Beneath a replica of the star-spangled banner at Baltimore’s Fort McHenry, the vice president will do what he does best: walk the Trump tightrope.
In remarks that are still being finalized, Pence is expected to combine flattering anecdotes about his divisive boss with a full-throated defense of Trumpism, and then blend it all together with a dash of Ronald Reagan’s infectious optimism. Unlike Haley and Scott, neither of whom are on the ballot this November, Pence must frame this moment in a way that pleases Trump, energizes their base and strikes the right chord with skeptical audiences.
If he succeeds in this role, he could emerge in November as a sturdy bridge between the old Republican guard and the new populist right during a second Trump term and beyond.
“2024 takes care of itself if Vice President Mike Pence can reassure and remind key elements of the base of all the promises he and President Trump have kept, and also make a compelling case to swing voters that he and Trump are the guys that will get people’s lives back to normal,” said Americans for Prosperity President Tim Phillips. “Voters will remember that at a key juncture in the 2020 election, this guy fired up the base to higher heights and brought persuadable voters on board.”
If Pence fails, a future political comeback will automatically seem improbable.
“Pence does a better job than almost anyone of taking the popular, defensible portions of the president’s agenda and fusing them with more traditional conservatism,” said Michael Steel, a former aide to GOP House Speaker John Boehner. “If this is a close election and the VP is seen to have done his best to help the ticket, he can argue plausibly that he’s the best candidate to bring together Trump supporters and traditional conservatives heading into the 2024 primary.”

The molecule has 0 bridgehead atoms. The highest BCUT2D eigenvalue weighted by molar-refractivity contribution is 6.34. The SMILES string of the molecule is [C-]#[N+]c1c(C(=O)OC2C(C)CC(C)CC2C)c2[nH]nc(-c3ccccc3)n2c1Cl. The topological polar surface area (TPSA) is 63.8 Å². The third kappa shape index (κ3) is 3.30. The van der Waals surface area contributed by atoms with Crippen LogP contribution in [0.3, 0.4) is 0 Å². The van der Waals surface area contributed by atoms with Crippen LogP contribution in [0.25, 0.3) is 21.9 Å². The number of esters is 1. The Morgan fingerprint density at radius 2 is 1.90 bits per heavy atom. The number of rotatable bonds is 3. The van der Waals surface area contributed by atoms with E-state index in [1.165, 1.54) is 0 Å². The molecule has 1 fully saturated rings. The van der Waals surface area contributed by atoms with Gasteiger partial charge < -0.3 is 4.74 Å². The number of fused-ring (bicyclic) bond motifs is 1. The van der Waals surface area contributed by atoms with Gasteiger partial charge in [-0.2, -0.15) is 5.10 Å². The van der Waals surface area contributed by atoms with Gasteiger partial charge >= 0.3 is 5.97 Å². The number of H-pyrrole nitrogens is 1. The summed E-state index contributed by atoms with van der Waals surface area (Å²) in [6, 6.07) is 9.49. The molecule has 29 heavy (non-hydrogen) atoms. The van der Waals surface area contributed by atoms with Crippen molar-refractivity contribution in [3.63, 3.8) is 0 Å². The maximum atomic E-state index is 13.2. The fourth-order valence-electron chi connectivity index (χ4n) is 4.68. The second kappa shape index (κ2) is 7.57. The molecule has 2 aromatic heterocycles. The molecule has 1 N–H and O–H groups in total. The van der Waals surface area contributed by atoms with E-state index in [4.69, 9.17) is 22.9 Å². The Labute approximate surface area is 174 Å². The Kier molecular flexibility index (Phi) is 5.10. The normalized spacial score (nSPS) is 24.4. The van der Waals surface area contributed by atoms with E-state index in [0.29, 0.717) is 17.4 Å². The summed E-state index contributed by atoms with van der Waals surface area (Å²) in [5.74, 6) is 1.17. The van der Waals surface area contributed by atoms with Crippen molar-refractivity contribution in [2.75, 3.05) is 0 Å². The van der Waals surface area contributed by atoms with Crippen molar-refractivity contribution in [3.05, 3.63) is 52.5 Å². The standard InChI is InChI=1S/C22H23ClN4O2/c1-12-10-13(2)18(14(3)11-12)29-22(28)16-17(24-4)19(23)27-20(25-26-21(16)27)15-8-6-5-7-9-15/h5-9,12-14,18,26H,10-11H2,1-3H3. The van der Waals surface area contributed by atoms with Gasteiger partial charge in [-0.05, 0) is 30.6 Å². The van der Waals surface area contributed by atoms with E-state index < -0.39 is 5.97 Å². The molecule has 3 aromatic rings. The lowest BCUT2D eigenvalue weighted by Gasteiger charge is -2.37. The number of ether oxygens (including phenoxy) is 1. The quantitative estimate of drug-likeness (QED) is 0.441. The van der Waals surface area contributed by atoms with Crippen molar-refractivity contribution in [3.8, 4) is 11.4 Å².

Those closest to Pence said he is aware that his role at this year’s convention is different from the part he played in 2016, when he and Trump were mere acquaintances — shoved together in what aides assured them was a mutually beneficial partnership. Pence brought stability and conservative bona fides to the ticket in exchange for political stardom and an enhanced national profile if they won. He is still seen inside Trump’s circle as someone who offers meaningful reassurance to disgruntled conservatives, particularly those who favor the president’s policies but detest his rhetoric.
“The relationship they’ve had is something that is exceedingly rare in this administration,” Phillips said. “It’s been durable when so many others faltered.”
This time, Pence sees himself as a trusted conservative who can speak about Trump’s temperament behind the scenes and explain why working-class and suburban voters should trust he has their best interests at heart — even as the president struggles to articulate those interests himself.
“He really understands Trump’s thinking and the reasons why he makes his decisions and can articulate that in a much different way than the president does — one that resonates with older conservatives and voters who are used to more normal political rhetoric than blunt tweets,” said one former Pence aide.
People familiar with the vice president’s remarks said he will spend the bulk of his speech elevating accomplishments over the past four years that Trump believes have received slanted coverage and insufficient media attention. He’ll also aim to define the president’s second-term agenda in clearer terms.
Only a third of the vice president’s speech is expected to delve into the chief criticisms he and Trump have of their Democratic opponents, former Vice President Joe Biden and California Sen. Kamala Harris. Officials inside the vice president’s office were adamant that Pence will focus on the president and his plans for the next four years, not himself and his own aspirations — a nod to Pence’s fealty even at a time of heightened uncertainty surrounding his own political fate and that of the party to which he belongs.